Even with a perfect stack of MLOps tools, teams still struggle to deliver ML products. So if tools aren’t the only piece of the puzzle, what does that leave? In my last post, I argue the remaining pieces are Culture and Process.
Let’s dive into the MLOps process — in particular, some of the foundational pieces that most teams get wrong. What does a successful MLOps process look like, and how can individual ML practitioners help to build that process?
- Start with a product, not a model
- Survey the data in production, not in your warehouse
- Start simple — with data and models
- Partner with engineers
Let’s dive into each of these pillars in more detail.
Start with an ML product
Perhaps the most important practice that enables successful ML projects is to design a product, not a model. One of the biggest pitfalls I’ve seen across dozens of companies is to hand “projects” to data teams, instead of involving them in the product design phase.
To build a successful ML product, three stakeholders need to be involved in designing the product:
- PM / Business Stakeholder: What does success look like?
- ML Person: What is (likely) possible with ML?
- Product Engineer: What is feasible, and what are the constraints?
Most important: these three personas must be highly aligned throughout the development of an ML product. When ML projects fail, it’s typically due to an alignment problem!
Some examples of poorly aligned teams:
- ML person optimizes for model accuracy (instead of business outcomes!)
- Projects started that may not be feasible to solve with ML
- The model doesn’t meet performance constraints in production
- The features are challenging or impossible to compute in production
Some examples of good alignment:
- ML person understands the tradeoffs of accuracy vs. time to market
- Monitoring built on day zero to ensure business outcomes are consistently measured
- Engineer helps ML person understand the production data landscape
- Model SLAs are clearly defined and measured
Survey the data in production
This is an example of “good alignment” in the last section, but it deserves its own section. Almost all ML builders I’ve seen start their ML projects with a survey of the available data. The problem? They typically survey the data that is available for training, not the data that will be available in production.
Some might ask — shouldn’t all of the data available for training be available in a production system?
Most of the time, the answer is yes, but with a bunch of asterisks. How quickly is that data available? How fresh is that data? How much preprocessing needs to be done on the prod data to make it consumable? Who owns that data?
So many ML projects stall out because of issues with production data. I’ve seen over and over again that there is a huge disconnect between the ML person and the product engineer. An example of two innocuous features with dramatically different requirements:
- A user’s home zip code: probably dirt simple to use in production. Query a database.
- A user’s average location in the last five minutes: probably a PITA! User location data is on a Kafka Stream? How fresh does it need to be? Streaming aggregations are hard! Probably training / serving skew issues!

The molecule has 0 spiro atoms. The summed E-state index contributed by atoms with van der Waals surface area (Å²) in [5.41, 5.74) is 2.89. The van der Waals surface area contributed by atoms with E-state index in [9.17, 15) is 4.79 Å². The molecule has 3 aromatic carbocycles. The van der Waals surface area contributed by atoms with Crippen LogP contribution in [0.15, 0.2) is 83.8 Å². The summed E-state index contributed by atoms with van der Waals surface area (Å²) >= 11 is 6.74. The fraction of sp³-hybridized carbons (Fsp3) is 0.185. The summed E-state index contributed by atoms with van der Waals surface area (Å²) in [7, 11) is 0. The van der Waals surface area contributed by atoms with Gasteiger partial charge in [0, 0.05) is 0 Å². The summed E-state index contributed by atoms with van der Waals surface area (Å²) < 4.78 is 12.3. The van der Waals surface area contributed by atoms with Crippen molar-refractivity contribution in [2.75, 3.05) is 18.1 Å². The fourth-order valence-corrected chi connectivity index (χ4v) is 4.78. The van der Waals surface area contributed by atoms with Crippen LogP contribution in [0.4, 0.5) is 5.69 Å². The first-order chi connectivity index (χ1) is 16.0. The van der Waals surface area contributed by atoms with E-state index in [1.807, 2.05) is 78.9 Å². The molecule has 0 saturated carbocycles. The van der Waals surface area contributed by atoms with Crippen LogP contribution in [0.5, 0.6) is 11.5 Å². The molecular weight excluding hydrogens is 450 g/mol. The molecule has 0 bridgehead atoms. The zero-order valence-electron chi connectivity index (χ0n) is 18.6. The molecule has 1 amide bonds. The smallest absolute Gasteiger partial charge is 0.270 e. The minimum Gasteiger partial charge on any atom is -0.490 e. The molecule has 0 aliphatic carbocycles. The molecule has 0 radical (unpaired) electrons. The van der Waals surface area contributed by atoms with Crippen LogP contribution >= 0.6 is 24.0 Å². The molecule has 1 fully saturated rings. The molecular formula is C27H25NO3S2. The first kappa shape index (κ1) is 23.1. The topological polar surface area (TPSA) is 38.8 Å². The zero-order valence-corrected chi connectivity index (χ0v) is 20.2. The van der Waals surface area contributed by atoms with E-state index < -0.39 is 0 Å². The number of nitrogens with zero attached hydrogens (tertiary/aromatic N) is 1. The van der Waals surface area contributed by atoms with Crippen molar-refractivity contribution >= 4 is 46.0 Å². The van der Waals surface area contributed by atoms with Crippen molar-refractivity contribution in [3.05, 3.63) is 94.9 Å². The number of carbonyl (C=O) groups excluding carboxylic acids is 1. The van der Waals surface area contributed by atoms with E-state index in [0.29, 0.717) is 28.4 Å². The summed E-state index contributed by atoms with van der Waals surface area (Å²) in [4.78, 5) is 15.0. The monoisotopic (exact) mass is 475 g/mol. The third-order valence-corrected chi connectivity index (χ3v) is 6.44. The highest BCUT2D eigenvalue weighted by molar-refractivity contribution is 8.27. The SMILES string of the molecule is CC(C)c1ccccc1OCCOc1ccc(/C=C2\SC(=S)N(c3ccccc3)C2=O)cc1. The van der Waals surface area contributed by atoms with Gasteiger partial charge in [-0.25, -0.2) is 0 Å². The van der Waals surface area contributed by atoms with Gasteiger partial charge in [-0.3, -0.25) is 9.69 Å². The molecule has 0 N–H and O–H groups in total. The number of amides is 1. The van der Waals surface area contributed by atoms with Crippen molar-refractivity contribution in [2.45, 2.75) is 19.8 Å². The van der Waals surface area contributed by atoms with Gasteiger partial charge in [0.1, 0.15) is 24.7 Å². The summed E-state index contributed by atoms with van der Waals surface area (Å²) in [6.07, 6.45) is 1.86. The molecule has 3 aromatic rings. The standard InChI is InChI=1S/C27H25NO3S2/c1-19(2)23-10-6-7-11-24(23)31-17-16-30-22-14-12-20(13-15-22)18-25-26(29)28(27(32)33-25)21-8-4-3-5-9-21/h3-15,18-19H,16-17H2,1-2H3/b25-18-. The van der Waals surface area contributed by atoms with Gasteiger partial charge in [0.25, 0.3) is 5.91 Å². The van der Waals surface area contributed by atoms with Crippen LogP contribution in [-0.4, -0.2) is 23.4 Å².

Spend extra time understanding what data is available in production, and what constraints apply to that data. It’ll save you months delivering a functional solution.
Probably the most common ML advice, but it’s good advice. Start with a simple solution.
My addition — most folks will tell you to start with a simple model, but it’s equally important to start with simple data! To play off of the example above:
- A user’s average location in the last five minutes: hard
- A user’s most recent location: probably much easier!
You may discover when building your model that a model built with “a user’s average location in the last five minutes” produces a more accurate model, but you may be able to get a model built with “a user’s most recent location” into production two weeks earlier.
You probably take that trade every time. You can always build a V2 with the fancier feature, and it will be much easier to build incremental improvements than to ship something complicated the first time.
Partner with engineers
Odds are if you’re a data scientist, not all of the questions posed above are obvious to answer. When I was last hands-on building ML models, I had no idea what streaming data was (let alone how to think about it).
The solution is to become friends with engineers and work with them throughout the development of an ML model. Building any software project cannot be done in a silo, and ML in a silo is even worse. Engineers can help with “what data is available,” “what constraints should I know about,” “what SLAs are feasible,” and more.
Work with an engineer early and often. You’ll build projects way faster.
These steps aren’t a comprehensive view of an MLOps process — there are a lot of moving pieces that lead to success (code reviews, CI/CD, monitoring, …). This is a starting point. As mentioned above, most of the ML failures I’ve seen are alignment issues. These process guidelines are primarily meant to help you align your team for success.
You need a strong foundation to build an exceptional MLOps practice.
David Hershey is an investor at Unusual Ventures, where he invests in machine learning and data infrastructure. David started his career at Ford Motor Company, where he started their ML infrastructure team. Recently, he worked at Tecton and Determined AI, helping MLOps teams adopt those technologies. If you’re building a data or ML infrastructure company, reach out to David on LinkedIn.